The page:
to during times of contention. As with CPU resources, shares can be configured for memory
resources as well. A resource pool’s configuration options contain share, reservation, and limit
settings for both CPU as well as memory resources.
When it comes to shares, the rules that apply to CPU also apply to memory. Resource contention first happens at the resource pool level, which determines the amount of memory that each of
the sibling resource pools is entitled to. Once this has been determined, the child VMs within
each of the sibling resource pools will have to contend with each other for memory resources
based on each virtual machine’s own share value.
If you would like to have a better understanding of what effects sibling resource pools have
on each other, refer back to the section “Shares on Resource Pools” section in Chapter 4.
Resource Pool Memory Reservations
The reservation setting on a resource pool enables us to guarantee a set amount of memory
that will be available to the resource pool. More memory can be allocated by ESXi to virtual
machines running in the resource pool than what is specified by the resource pool’s reservation setting, provided a guarantee of the additional memory is not required by reservations
set on individual virtual machines running within the resource pool. In other words, a virtual
machine will be allocated more memory than what is specified by the pool’s reservation, unless
the virtual machine itself has a reservation set that is greater than the unused reservation of the
resource pool. Therefore, if sibling virtual machines of a resource pool have set reservations that
amount to more memory than the resource pool’s memory reservation, not all virtual machines
will be allowed to be powered on at the same time unless the Expandable Reservation feature is
enabled on the resource pool.
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Resource Pool Expandable Reservations
When the Expandable Reservation option is checked in a resource pool’s settings, the resource
pool will allow virtual machines with reservation settings that are greater than the unused reservations of the resource pool to be powered on. This is achieved by “borrowing” the additional
memory required to satisfy the reservation from the resource pool’s parent resource pool. If the
parent resource pool has available memory, the VMs will power on. If the parent resource pool
does not have available memory, the outcome of the VM power-on operation will be dependent
on the use of the Expandable Reservation feature on the parent resource pool and whether or
not the parent resource pool has enough memory to borrow from.
Resource Pool Memory Limits
Resource pool limits provide a way to limit the amount of memory that can be allocated to all
sibling virtual machines of a resource pool. It’s important to understand that the limit is placed
on allocated memory and not configured memory. For instance, it is possible to have four virtual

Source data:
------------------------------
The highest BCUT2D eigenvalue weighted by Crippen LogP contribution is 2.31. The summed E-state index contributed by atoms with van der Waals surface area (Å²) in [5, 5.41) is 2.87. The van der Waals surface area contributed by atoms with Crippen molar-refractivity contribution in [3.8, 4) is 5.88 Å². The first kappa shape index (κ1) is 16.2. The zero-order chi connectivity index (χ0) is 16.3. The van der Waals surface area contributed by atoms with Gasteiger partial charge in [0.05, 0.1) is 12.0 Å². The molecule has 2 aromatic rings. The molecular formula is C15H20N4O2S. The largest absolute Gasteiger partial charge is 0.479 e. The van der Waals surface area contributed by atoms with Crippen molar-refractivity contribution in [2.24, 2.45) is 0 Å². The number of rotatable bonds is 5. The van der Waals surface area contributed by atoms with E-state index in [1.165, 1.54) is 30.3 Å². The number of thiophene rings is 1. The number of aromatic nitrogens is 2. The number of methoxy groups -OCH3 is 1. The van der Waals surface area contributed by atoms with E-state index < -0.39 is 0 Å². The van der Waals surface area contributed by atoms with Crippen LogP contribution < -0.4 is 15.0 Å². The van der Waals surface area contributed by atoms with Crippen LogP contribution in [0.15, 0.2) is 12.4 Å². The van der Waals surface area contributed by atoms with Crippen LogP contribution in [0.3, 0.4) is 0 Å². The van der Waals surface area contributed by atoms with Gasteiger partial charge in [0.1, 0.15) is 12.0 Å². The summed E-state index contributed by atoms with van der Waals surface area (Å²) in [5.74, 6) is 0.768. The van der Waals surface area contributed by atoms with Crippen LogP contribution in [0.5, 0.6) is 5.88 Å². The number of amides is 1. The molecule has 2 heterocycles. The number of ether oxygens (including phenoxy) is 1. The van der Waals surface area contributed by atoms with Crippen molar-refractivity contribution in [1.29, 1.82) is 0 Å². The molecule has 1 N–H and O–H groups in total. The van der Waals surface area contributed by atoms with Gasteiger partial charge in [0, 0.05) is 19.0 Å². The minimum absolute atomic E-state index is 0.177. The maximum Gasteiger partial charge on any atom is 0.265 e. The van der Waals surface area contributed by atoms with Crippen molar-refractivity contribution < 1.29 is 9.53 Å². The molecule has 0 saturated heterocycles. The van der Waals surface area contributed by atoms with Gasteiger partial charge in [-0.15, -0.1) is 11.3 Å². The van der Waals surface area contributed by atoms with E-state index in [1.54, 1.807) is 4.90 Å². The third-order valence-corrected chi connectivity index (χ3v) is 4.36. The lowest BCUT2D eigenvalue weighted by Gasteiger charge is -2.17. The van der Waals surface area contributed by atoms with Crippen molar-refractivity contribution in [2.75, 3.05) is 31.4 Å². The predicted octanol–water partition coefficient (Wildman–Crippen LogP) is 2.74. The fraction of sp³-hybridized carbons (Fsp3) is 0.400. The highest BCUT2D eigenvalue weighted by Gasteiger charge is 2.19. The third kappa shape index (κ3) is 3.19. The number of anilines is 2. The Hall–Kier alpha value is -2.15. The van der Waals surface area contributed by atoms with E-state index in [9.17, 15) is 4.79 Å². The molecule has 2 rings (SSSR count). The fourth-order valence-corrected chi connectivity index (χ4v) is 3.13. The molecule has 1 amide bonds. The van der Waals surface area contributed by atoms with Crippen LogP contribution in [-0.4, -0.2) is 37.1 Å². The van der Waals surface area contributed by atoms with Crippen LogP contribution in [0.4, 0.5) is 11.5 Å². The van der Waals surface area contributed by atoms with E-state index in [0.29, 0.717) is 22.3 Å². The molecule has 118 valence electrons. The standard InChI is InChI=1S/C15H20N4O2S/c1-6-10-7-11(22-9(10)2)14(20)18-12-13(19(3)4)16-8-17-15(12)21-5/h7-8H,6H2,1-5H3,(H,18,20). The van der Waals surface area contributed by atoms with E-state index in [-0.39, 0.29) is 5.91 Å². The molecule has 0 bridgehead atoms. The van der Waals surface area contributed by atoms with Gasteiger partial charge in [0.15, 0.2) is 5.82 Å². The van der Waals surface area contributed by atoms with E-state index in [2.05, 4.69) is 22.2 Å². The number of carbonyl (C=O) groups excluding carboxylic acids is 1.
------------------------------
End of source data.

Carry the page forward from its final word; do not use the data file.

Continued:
machines each with 1 GB of configured memory run in a resource pool with a limit configured
as 1 GB. Only when the amount of allocated memory for all virtual machines combined in the
resource pool reached the limit of 1 GB will ESXi start to reclaim memory using ballooning
and swapping.
An example of a specific requirement for placing memory limits could be when a customer
has paid for a specific amount of memory resources. A limit can then be placed on a resource
pool that contains the customer’s or department’s virtual machines. This will guarantee that the
customer’s combined virtual machine memory allocations never exceed the agreed-upon limit.
Unless there is a specific requirement for placing memory limits on virtual machines or
resource pools, we recommend that shares and reservations are used for memory resource
management instead of memory limits because limits could lead to performance issues that can
be difficult to troubleshoot, depending on where in the resource pool hierarchy the memory
limits are in place.
Sizing Memory for Virtual Machines
Memory is one of the most contended-for resources in today’s virtual environments and to that
extent tends to be the gaiting factor in virtual machine consolidation rations. Even if the vSphere
environment is brand-new, sizing your virtual machines incorrectly could lead to performance
problems later on when the environment becomes more and more memory constrained.
Allocating too little memory to a virtual machine will cause the virtual machine guest
operating system to swap to local disk. Not only will this have a negative effect on the virtual
machine’s performance, but it could also have a negative effect on other virtual machines that
reside on the same storage array. For example, if several virtual machines are starved for memory and all of them are running memory-intensive applications and swapping to disk, not only
will they be poorly performing, they can also place extra pressure on the storage array, effectively slowing down virtual machines running on other hosts as well due to increased latency
caused by an increase in storage I/O contention. This may sound extreme, but we have seen this
happen, and vSphere administrators were blaming the storage array for poor VM performance
when in fact the problem was caused by guest operating systems of other undersized virtual
machines that were swapping to disk.
Allocating too much memory to virtual machines could lead to wasted host memory